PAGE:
The Success of the Western World
The Western world owes its success since the end of the Second World War to its well-functioning system of institutions. The North Atlantic Treaty Organization protects against military aggression; the World Trade Organization establishes rules on how to do business with each other; and the International Monetary Fund and the World Bank help stabilize international finance and fight economic and humanitarian crises. Finally, the United Nations and the G-7 safeguard a platform for crucial conversations among world leaders as tensions loom -- they ensure that problems are faced before they escalate.
The failure of this month’s G-7 summit in Canada shows that this structure is on the verge of falling apart. The American president seems to have no desire to support a body that is not dedicated first and foremost to serving U.S. interests. Trump has long shown his disdain for international organizations. In La Malbaie, however, Trump’s distaste for any forum where one is called upon to listen to others and compromise burst out into the open for everyone to see.
The breakdown of the G7 meeting leaves two fundamental questions: First, will Donald Trump succeed in crushing these institutions? And if the answer is yes, what does that mean for the world?
The answer to the first question very much depends on whether Europeans are able to stick together. If they do -- and Donald Trump’s disruptive policy approach may even help them to -- there is a chance that at least some of the structure can be rescued from the rubble. The majority of trade in Europe takes place among European countries, so there is a huge shared interest in maintaining an operable rulebook and its corresponding institutions.
Is the formation of a G6 without the United States feasible? Probably, at least for some time. However, if Donald Trump continues to drive wedges between Europeans -- as he did with his suggestion to bring Russia into the group -- the constant noise from Washington could wear down European solidarity over time. That solidarity would be especially vulnerable were Europe to enter an economic downswing as a result of losing significant parts of the U.S. market due to higher protective tariffs. Some countries might be inclined to close bilateral trade deals with the United States to ease any economic pain.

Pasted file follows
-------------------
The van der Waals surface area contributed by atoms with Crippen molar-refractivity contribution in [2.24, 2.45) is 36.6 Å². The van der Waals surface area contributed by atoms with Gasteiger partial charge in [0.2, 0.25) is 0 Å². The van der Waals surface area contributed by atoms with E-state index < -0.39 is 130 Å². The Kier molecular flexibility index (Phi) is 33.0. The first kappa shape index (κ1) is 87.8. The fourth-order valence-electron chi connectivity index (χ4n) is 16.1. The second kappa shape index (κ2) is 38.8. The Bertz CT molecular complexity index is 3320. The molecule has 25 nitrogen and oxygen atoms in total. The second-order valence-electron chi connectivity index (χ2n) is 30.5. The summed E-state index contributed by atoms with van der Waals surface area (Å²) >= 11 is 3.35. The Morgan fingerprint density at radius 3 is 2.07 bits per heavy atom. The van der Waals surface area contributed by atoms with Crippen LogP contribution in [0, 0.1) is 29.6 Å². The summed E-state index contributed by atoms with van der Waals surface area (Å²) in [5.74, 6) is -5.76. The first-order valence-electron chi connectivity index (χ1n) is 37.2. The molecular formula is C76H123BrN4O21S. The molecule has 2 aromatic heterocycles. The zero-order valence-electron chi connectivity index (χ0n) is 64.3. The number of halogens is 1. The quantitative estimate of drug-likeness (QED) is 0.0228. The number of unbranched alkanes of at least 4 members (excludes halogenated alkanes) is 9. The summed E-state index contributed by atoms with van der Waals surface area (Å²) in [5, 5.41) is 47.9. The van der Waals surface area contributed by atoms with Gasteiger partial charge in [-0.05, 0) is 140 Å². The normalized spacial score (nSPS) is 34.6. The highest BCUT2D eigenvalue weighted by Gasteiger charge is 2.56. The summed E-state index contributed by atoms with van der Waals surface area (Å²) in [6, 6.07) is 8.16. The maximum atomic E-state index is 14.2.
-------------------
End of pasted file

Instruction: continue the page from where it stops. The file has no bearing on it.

While there is good hope that the economic institutional framework will not immediately disintegrate, the Western military alliance is a greater concern. A president as unpredictable as Trump, who expresses support for an idea only to change course a few hours later, cannot be considered a reliable force when it really matters. Europeans remember how long it took the U.S. president in 2017 to commit to the principle of common defense laid down in Article 5 of the North Atlantic treaty. Europe has for way too long relied on the United States in security matters. Now they have to scramble to pull European defense systems back on their feet. This can take years -- and that will leave Europe vulnerable for the time being. Hopefully, Europeans will not turn to Russia for rescue instead.
Now, will a world without strong Western institutions be a safer place? Hardly. It is worthwhile taking a look into the history book. One example is the case of the League of Nations of 1920. The organizational precursor of the United Nations was intended to prevent another conflict like World War I. U.S. President Woodrow Wilson fought vigorously for the idea, but he never managed to secure a majority in Congress for U.S. membership. Without the United States, the organization was toothless. Less than 20 years later, the world entered into another, even more catastrophic war.
Markus Ziener is a professor of journalism in Berlin and a former correspondent in Moscow, Washington and the Middle East. The views expressed are the author’s own.